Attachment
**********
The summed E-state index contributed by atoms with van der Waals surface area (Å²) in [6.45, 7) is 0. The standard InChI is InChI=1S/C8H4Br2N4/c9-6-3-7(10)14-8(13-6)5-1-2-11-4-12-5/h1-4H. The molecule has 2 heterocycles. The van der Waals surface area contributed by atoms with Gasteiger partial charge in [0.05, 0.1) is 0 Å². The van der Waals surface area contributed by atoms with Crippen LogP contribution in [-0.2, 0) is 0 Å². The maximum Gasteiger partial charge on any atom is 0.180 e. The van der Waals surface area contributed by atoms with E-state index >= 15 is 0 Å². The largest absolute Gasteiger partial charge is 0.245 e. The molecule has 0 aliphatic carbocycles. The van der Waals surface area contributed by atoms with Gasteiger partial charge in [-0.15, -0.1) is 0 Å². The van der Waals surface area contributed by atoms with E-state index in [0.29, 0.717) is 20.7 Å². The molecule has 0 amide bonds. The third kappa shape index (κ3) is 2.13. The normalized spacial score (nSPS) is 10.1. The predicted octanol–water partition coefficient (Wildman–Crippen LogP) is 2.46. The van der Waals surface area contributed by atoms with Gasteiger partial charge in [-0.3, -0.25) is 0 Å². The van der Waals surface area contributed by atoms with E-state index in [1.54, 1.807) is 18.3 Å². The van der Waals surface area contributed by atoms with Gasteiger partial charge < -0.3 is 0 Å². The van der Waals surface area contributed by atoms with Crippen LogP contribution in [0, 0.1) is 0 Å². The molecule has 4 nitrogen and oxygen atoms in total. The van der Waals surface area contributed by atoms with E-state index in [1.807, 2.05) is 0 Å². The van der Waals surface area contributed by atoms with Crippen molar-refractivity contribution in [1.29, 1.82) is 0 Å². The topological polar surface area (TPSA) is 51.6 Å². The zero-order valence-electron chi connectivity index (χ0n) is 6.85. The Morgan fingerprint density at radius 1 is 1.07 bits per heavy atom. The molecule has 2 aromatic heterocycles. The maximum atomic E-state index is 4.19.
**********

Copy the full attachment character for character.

The summed E-state index contributed by atoms with van der Waals surface area (Å²) in [6.45, 7) is 0. The standard InChI is InChI=1S/C8H4Br2N4/c9-6-3-7(10)14-8(13-6)5-1-2-11-4-12-5/h1-4H. The molecule has 2 heterocycles. The van der Waals surface area contributed by atoms with Gasteiger partial charge in [0.05, 0.1) is 0 Å². The van der Waals surface area contributed by atoms with Crippen LogP contribution in [-0.2, 0) is 0 Å². The maximum Gasteiger partial charge on any atom is 0.180 e. The van der Waals surface area contributed by atoms with E-state index >= 15 is 0 Å². The largest absolute Gasteiger partial charge is 0.245 e. The molecule has 0 aliphatic carbocycles. The van der Waals surface area contributed by atoms with Gasteiger partial charge in [-0.15, -0.1) is 0 Å². The van der Waals surface area contributed by atoms with E-state index in [0.29, 0.717) is 20.7 Å². The molecule has 0 amide bonds. The third kappa shape index (κ3) is 2.13. The normalized spacial score (nSPS) is 10.1. The predicted octanol–water partition coefficient (Wildman–Crippen LogP) is 2.46. The van der Waals surface area contributed by atoms with Gasteiger partial charge in [-0.3, -0.25) is 0 Å². The van der Waals surface area contributed by atoms with E-state index in [1.54, 1.807) is 18.3 Å². The van der Waals surface area contributed by atoms with Gasteiger partial charge < -0.3 is 0 Å². The van der Waals surface area contributed by atoms with Crippen LogP contribution in [0, 0.1) is 0 Å². The molecule has 4 nitrogen and oxygen atoms in total. The van der Waals surface area contributed by atoms with E-state index in [1.807, 2.05) is 0 Å². The van der Waals surface area contributed by atoms with Crippen molar-refractivity contribution in [1.29, 1.82) is 0 Å². The topological polar surface area (TPSA) is 51.6 Å². The zero-order valence-electron chi connectivity index (χ0n) is 6.85. The Morgan fingerprint density at radius 1 is 1.07 bits per heavy atom. The molecule has 2 aromatic heterocycles. The maximum atomic E-state index is 4.19.